Minnesota 7th: Former Lt. Gov. Michelle Fischbach has a solid shot at unseating Rep. Collin Peterson (D-MN), a rare Democrat in a conservative-leaning district. While Peterson has maintained a reputation as a centrist and is popular with the agriculture industry, Republicans believe Fischbach may give them a chance to flip this seat.

North Carolina 11th: Political newcomer Madison Cawthorn nabbed a surprise victory in the runoff to succeed former Rep. Mark Meadows (R-NC), who departed the seat for a job as the president’s chief of staff. The paraplegic 25-year-old’s campaign has been riddled with controversy, including social media posts about Adolf Hitler, and he’s found a formidable challenger in retired Air Force Colonel Moe Davis.  

Nebraska 2nd: After narrowly losing to Rep. Don Bacon (R-NE) in 2018, Kara Eastman is again neck-and-neck with the incumbent congressman in her second bid to unseat him. Bacon’s campaign has sought to paint the progressive Eastman as too far left for the district.

New Mexico 2nd: Despite struggling through a bruising Republican primary, State Rep. Yvette Herrell has managed to remain neck-and-neck with Rep. Xochitl Torres Small (D-NM) in this rematch of their 2018 faceoff. Torres Small defeated Herrell by less than 2 percentage points in 2018, and Herrell has continued to insist the election was stolen.

Texas 10th: After a narrow loss in 2018 to incumbent Rep. Mike McCaul (R-TX) in the Austin-area district, attorney Mike Siegel is again challenging the longtime Republican congressman. An early September poll commissioned by Siegel’s campaign had McCaul with a two-point lead over Siegel.

(Check out JI’s interactive election map for more profiles, questionnaires, results and endorsements.)

Senate

Georgia: Much of the recent polling in Georgia — once a Republican stronghold — shows Sen. David Perdue (D-GA) in a dead heat with Democratic challenger Jon Ossoff, although one survey gave Perdue an edge.

Georgia special election: With no candidate close to 50% in the polls, the race to replace former Sen. Johnny Isakson (R-GA), who retired in late 2019 amid health concerns, appears headed to a runoff. Republicans Sen. Kelly Loeffler and Rep. Doug Collins are neck-and-neck in most recent surveys, although Loeffler seems to hold a slight edge. Meanwhile, Democrats worry that Matt Lieberman — son of former Sen. Joe Lieberman (D-CT) — could serve as a spoiler and prevent Rev. Raphael Warnock, who is currently leading the Democratic pack, from making the runoff ballot.

Arizona: Democrat Mark Kelly leads Sen. Martha McSally (R-AZ) in recent polling in Arizona, which appears to be shifting increasingly toward Democrats, given a growing population of Latino voters and shifts among college-educated whites and opposition to President Donald Trump within the state.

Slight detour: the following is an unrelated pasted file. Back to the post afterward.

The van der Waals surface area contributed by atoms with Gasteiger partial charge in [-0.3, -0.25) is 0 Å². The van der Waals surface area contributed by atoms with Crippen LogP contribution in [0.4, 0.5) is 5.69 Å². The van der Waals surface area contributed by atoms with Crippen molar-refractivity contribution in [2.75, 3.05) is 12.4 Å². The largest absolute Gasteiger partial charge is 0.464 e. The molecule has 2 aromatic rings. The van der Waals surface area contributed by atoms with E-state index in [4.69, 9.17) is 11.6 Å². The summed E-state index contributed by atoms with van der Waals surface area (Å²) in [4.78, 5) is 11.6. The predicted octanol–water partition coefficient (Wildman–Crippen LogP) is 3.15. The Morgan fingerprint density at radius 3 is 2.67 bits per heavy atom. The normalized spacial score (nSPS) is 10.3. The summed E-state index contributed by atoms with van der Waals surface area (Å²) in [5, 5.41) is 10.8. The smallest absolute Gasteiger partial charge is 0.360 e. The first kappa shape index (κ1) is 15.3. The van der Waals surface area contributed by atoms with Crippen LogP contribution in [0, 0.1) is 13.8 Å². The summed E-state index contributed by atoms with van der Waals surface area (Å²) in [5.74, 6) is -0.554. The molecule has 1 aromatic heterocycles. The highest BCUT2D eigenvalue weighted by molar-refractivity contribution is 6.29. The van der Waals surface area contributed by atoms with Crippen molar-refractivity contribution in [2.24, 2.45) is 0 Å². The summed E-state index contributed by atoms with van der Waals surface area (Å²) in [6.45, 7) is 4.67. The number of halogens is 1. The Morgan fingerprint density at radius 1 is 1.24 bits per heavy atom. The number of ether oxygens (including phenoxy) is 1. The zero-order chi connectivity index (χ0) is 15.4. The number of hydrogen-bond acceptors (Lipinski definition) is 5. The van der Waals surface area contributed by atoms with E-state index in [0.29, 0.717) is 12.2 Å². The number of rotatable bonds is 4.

Maine: Sen. Susan Collins (R-ME) — one of the most moderate Republicans in Congress — is looking to save her seat in a tough matchup against speaker of the Maine House of Representatives Sara Gideon. With both candidates statistically tied in recent polls, the race will come down to the wire in a seat considered vital to Democrats’ chances of retaking the Senate.

Colorado: Former Gov. John Hickenlooper appears poised to unseat Sen. Cory Gardner (R-CO) as their state turns increasingly blue. Gardner’s campaign seems to have been hampered by Trump’s unpopular reputation within the state.

South Carolina: Sen. Lindsey Graham is scrambling to hold onto his Senate seat amid a fierce challenge from Jaime Harrison, who has shattered fundraising records and pulled even in recent polls. As the campaign approaches its finish line, Graham also finds himself chairing Amy Coney Barrett’s confirmation hearings, reneging on a promise he made in 2016 not to support a confirmation in an election year.

Kansas: Although some Democrats had written off the Kansas Senate race as a lost cause after Rep. Roger Marshall (R-KS) defeated controversial immigration hardliner Kris Kobach, state Sen. Barbara Bollier has delivered a strong campaign, with recent polls indicating that the race will come down to the wire.

Michigan: Sen. Gary Peters (D-MI) is locked in a tight race with veteran and businessman John James. James lost a 2018 challenge to Sen. Debbie Stabenow (D-MI), but has risen in the polls against Peters in the final weeks of the campaign. A poll released Monday found Peters and James virtually tied.

Alaska: The Senate race in Alaska is tightening, with Al Gross — a Democratic-backed independent — closing the gap with incumbent Sen. Dan Sullivan (R-AK). Both parties are pouring money into the state, in a race that has turned out to be unexpectedly competitive.